Third, it is clear that Moses’s disillusionment stems from an inability to fit into a society that, even after a decade of residence, remains strange and unnatural for a black settler. At best he either gets used to it, developing survival strategies, or learns to imitate superficial aspects of it. British men remains remote, inaccessible, incomprehensible, like a creature from another world—an obstacle to be avoided. White women, though seemingly available, are almost completely dehumanized—they remain psychologically at a distance, even while in a relationship.
Finally—and this we can deduce from historical developments after the novel—it is clear that the only long-term solution has been to fundamentally change British society. Once white Leftists realized race opened a new front in their struggle for ever greater equality, and once black settlers realized they had political support among white Leftists, the settlers welcomed the initial concessions and pressed for more, eventually becoming Leftist theorists, campaigners, and legislators in their own right. We have seen across the West how quickly settlers of color master the language of radical egalitarianism, clearly emboldened by the fact that even conservatives dare not speak against it.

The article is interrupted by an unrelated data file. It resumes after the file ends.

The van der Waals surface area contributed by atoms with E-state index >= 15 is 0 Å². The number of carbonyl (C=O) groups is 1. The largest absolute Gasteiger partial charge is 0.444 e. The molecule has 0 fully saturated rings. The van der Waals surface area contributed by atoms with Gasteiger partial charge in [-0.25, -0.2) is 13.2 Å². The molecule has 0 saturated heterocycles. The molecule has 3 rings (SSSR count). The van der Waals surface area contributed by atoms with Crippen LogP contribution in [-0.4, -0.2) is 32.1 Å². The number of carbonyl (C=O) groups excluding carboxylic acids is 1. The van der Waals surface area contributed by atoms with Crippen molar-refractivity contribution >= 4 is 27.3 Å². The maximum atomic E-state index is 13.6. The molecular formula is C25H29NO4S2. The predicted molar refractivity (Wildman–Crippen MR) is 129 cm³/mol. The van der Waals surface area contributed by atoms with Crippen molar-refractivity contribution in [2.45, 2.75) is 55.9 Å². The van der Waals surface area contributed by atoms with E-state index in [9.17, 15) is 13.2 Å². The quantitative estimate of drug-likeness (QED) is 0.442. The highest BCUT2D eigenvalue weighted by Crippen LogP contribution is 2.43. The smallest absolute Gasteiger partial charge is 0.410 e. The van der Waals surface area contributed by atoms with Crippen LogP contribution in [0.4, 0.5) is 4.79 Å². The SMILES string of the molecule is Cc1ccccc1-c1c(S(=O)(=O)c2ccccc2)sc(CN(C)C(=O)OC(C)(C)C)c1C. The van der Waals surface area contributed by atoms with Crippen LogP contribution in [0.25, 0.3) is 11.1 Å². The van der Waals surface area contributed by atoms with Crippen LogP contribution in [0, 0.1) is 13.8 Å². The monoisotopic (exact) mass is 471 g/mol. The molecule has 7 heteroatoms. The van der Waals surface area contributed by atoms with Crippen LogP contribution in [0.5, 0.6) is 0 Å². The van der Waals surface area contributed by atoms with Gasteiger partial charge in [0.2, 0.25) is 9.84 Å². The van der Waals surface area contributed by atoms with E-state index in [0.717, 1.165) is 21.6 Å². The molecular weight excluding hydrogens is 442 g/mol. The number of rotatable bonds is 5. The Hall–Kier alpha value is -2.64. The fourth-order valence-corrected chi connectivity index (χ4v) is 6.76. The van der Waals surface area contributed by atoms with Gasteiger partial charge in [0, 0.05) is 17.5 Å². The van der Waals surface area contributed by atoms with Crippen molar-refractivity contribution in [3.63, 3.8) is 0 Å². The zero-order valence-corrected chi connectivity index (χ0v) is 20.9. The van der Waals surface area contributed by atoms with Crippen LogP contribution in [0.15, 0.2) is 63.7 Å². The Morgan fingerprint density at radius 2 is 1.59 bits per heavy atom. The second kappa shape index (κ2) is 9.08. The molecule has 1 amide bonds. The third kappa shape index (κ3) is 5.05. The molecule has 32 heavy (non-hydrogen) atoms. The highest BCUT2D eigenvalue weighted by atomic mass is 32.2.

None of the above are original conclusions, of course. We have known this for decades. But the fact that our conclusions can all be derived from the recorded experience of black settlers rather than from ‘racist’ speeches by Enoch Powell shows that the arguments of whites who value their own societies are not delusions. Dispossession is unpleasant, and the push for ever more intrusive polices shows the degree to which no one is really happy.
This leads to the ethics of egalitarianism, which is what justifies current race-related policies and also makes it hard to argue against them. Through egalitarianism, we both fail to value our uniqueness and to recognize difference in the Other. The Other is well aware of this difference, but has learned that paying lip service to egalitarianism in our part of the world is a good survival strategy while they are here, since it leads to concessions. These, of course, never end, since, from the Other’s perspective, there is no reason to stop at equality when more is available. Egalitarianism thus perpetuates an exploitative relationship, and transfers privilege from one group onto another. The path to mutual respect and dignity is the recognition of difference, not the pretense of equality.